I don't know if it was true throughout the church bodies, but in Ohio:
the ALC congregations got multiple names, e.g., 10 candidates where I interned.
in the LCA congregations got one name from the bishop, if they decided "no," they got a second name.


Also, ALC pastors could have their names in more than one congregation at a time.
LCA pastors could not.

As one who grew from childhood into adult lay leadership in the Pacific Southwest Synod, LCA, I know first-hand the above representations about the LCA were not standard practice in the PSW. 

Call Committees generally received 3 names from the Synod President/Bishop and would interview all three in the same time frame before making any decisions to recommend a call or to seek additional names.  Also there was nothing remarkable about a pastor being in formal conversation with 2 or more congregational Call Committees -- either within the Synod or including other LCA synods.  In either case, PSW was not unique in the LCA.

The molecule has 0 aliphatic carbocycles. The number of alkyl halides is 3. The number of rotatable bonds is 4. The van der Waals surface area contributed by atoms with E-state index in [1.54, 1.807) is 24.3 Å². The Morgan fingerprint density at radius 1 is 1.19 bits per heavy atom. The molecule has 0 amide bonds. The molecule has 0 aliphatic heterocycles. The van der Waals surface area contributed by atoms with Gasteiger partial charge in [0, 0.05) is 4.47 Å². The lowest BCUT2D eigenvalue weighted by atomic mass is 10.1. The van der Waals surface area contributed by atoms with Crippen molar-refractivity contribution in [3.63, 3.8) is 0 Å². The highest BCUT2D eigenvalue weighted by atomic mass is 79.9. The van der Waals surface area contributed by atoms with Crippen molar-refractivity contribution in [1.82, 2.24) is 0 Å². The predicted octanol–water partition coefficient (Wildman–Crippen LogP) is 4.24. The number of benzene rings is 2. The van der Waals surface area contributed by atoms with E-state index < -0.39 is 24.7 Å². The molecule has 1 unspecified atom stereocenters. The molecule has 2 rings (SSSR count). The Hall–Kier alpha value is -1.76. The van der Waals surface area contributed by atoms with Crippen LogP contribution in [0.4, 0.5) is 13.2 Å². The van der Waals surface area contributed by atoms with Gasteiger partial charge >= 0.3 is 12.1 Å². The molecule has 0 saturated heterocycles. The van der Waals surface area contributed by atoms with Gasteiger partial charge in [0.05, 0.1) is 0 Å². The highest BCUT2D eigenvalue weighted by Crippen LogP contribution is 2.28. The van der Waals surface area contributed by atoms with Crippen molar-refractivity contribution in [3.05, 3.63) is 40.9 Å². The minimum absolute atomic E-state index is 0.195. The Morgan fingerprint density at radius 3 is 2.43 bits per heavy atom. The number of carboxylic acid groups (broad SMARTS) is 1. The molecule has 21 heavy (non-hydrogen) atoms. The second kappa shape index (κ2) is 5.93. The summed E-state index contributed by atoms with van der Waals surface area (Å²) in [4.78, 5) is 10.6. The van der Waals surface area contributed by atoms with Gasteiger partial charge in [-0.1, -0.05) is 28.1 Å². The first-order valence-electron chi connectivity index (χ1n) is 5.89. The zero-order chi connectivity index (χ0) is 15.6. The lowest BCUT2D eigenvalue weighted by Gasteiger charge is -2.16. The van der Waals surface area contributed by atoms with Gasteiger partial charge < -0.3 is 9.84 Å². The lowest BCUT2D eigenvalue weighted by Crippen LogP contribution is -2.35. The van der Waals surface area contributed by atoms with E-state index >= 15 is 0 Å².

Even now, it differs within the ELCA. I was in conversation with a bishop in Pennsylvania who offered to place my name in a two-point parish. He gives one name. 80% of the time the congregations call the person he recommends. I declined to have my name submitted. I had an interview in Metro NY Synod. The congregation was given one name. They decided "no."
"The church had made us like ill-taught piano students; we play our songs, but we never really hear them, because our main concern is not to make music, but but to avoid some flub that will get us in dutch." [Robert Capon, _Between Noon and Three_, p. 148]

Steven Tibbetts

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Re: Reflections on ELCA Predecessor Church Bodies
« Reply #68 on: March 05, 2014, 01:35:49 AM »

Even now, it differs within the ELCA.

Not only are the policies/practices different across the ELCA synods, but if my synod is any indication, the policies/practices are subject to change at least as often as a new Bishop is elected. Four Bishops; four different sets of practices.  Curiously, it's the 2 Bishops who came out of (T)ALC who insited on exercising the most personal control of the process...

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Dave Likeness

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Re: Reflections on ELCA Predecessor Church Bodies
« Reply #69 on: March 05, 2014, 09:41:05 AM »
There is no question about it, the Bishops in
ELCA Synods tightly control the call process
for new pastors.  Their one and done procedure